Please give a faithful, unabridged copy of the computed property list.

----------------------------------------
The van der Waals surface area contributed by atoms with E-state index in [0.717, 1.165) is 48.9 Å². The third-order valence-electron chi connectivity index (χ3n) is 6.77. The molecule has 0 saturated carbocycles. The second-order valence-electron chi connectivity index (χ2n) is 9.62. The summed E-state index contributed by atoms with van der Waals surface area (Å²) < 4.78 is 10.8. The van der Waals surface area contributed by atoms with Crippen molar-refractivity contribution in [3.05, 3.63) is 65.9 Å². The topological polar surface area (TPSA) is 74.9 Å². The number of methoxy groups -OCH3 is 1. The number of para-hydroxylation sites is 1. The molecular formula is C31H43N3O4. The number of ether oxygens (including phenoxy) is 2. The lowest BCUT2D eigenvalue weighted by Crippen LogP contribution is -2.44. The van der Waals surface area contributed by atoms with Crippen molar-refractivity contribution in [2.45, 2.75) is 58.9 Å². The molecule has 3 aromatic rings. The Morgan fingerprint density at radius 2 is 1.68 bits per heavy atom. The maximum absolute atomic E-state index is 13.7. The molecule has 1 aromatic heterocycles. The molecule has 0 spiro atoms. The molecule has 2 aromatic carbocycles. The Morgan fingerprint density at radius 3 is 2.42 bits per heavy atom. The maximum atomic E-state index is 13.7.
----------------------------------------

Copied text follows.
The van der Waals surface area contributed by atoms with E-state index in [0.717, 1.165) is 48.9 Å². The third-order valence-electron chi connectivity index (χ3n) is 6.77. The molecule has 0 saturated carbocycles. The second-order valence-electron chi connectivity index (χ2n) is 9.62. The summed E-state index contributed by atoms with van der Waals surface area (Å²) < 4.78 is 10.8. The van der Waals surface area contributed by atoms with Crippen molar-refractivity contribution in [3.05, 3.63) is 65.9 Å². The topological polar surface area (TPSA) is 74.9 Å². The number of methoxy groups -OCH3 is 1. The number of para-hydroxylation sites is 1. The molecular formula is C31H43N3O4. The number of ether oxygens (including phenoxy) is 2. The lowest BCUT2D eigenvalue weighted by Crippen LogP contribution is -2.44. The van der Waals surface area contributed by atoms with Crippen molar-refractivity contribution in [2.45, 2.75) is 58.9 Å². The molecule has 3 aromatic rings. The Morgan fingerprint density at radius 2 is 1.68 bits per heavy atom. The maximum absolute atomic E-state index is 13.7. The molecule has 1 aromatic heterocycles. The molecule has 0 spiro atoms. The molecule has 2 aromatic carbocycles. The Morgan fingerprint density at radius 3 is 2.42 bits per heavy atom. The maximum atomic E-state index is 13.7.